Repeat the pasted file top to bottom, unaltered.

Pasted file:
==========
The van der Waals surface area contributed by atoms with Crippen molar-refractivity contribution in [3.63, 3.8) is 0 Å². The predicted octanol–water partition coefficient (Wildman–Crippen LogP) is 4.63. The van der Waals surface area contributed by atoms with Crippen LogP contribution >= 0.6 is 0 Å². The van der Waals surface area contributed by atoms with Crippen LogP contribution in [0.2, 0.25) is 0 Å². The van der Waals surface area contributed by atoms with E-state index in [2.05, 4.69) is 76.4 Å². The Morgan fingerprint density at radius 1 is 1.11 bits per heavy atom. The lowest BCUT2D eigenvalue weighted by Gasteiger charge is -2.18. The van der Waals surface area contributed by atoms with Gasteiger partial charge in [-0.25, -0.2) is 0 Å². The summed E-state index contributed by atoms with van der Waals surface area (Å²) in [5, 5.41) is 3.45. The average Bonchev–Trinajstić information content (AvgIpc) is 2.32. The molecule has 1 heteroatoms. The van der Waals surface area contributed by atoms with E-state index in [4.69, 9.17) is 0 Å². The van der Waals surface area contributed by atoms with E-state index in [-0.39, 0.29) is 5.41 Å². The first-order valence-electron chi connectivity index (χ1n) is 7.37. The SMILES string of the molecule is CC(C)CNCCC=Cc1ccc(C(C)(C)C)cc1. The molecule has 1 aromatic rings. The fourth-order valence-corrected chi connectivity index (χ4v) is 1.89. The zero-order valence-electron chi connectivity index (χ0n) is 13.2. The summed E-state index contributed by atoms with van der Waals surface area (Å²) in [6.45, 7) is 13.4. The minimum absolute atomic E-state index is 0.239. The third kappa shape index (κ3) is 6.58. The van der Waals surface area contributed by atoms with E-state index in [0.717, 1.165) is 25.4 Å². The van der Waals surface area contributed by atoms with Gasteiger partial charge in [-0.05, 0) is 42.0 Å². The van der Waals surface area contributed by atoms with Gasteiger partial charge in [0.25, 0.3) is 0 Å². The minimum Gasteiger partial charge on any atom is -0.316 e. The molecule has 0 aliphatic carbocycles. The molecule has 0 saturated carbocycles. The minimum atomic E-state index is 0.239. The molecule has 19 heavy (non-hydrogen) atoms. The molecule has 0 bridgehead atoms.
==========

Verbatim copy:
The van der Waals surface area contributed by atoms with Crippen molar-refractivity contribution in [3.63, 3.8) is 0 Å². The predicted octanol–water partition coefficient (Wildman–Crippen LogP) is 4.63. The van der Waals surface area contributed by atoms with Crippen LogP contribution >= 0.6 is 0 Å². The van der Waals surface area contributed by atoms with Crippen LogP contribution in [0.2, 0.25) is 0 Å². The van der Waals surface area contributed by atoms with E-state index in [2.05, 4.69) is 76.4 Å². The Morgan fingerprint density at radius 1 is 1.11 bits per heavy atom. The lowest BCUT2D eigenvalue weighted by Gasteiger charge is -2.18. The van der Waals surface area contributed by atoms with Gasteiger partial charge in [-0.25, -0.2) is 0 Å². The summed E-state index contributed by atoms with van der Waals surface area (Å²) in [5, 5.41) is 3.45. The average Bonchev–Trinajstić information content (AvgIpc) is 2.32. The molecule has 1 heteroatoms. The van der Waals surface area contributed by atoms with E-state index in [4.69, 9.17) is 0 Å². The van der Waals surface area contributed by atoms with E-state index in [-0.39, 0.29) is 5.41 Å². The first-order valence-electron chi connectivity index (χ1n) is 7.37. The SMILES string of the molecule is CC(C)CNCCC=Cc1ccc(C(C)(C)C)cc1. The molecule has 1 aromatic rings. The fourth-order valence-corrected chi connectivity index (χ4v) is 1.89. The zero-order valence-electron chi connectivity index (χ0n) is 13.2. The summed E-state index contributed by atoms with van der Waals surface area (Å²) in [6.45, 7) is 13.4. The minimum absolute atomic E-state index is 0.239. The third kappa shape index (κ3) is 6.58. The van der Waals surface area contributed by atoms with E-state index in [0.717, 1.165) is 25.4 Å². The van der Waals surface area contributed by atoms with Gasteiger partial charge in [-0.05, 0) is 42.0 Å². The van der Waals surface area contributed by atoms with Gasteiger partial charge in [0.25, 0.3) is 0 Å². The minimum Gasteiger partial charge on any atom is -0.316 e. The molecule has 0 aliphatic carbocycles. The molecule has 0 saturated carbocycles. The minimum atomic E-state index is 0.239. The molecule has 19 heavy (non-hydrogen) atoms. The molecule has 0 bridgehead atoms.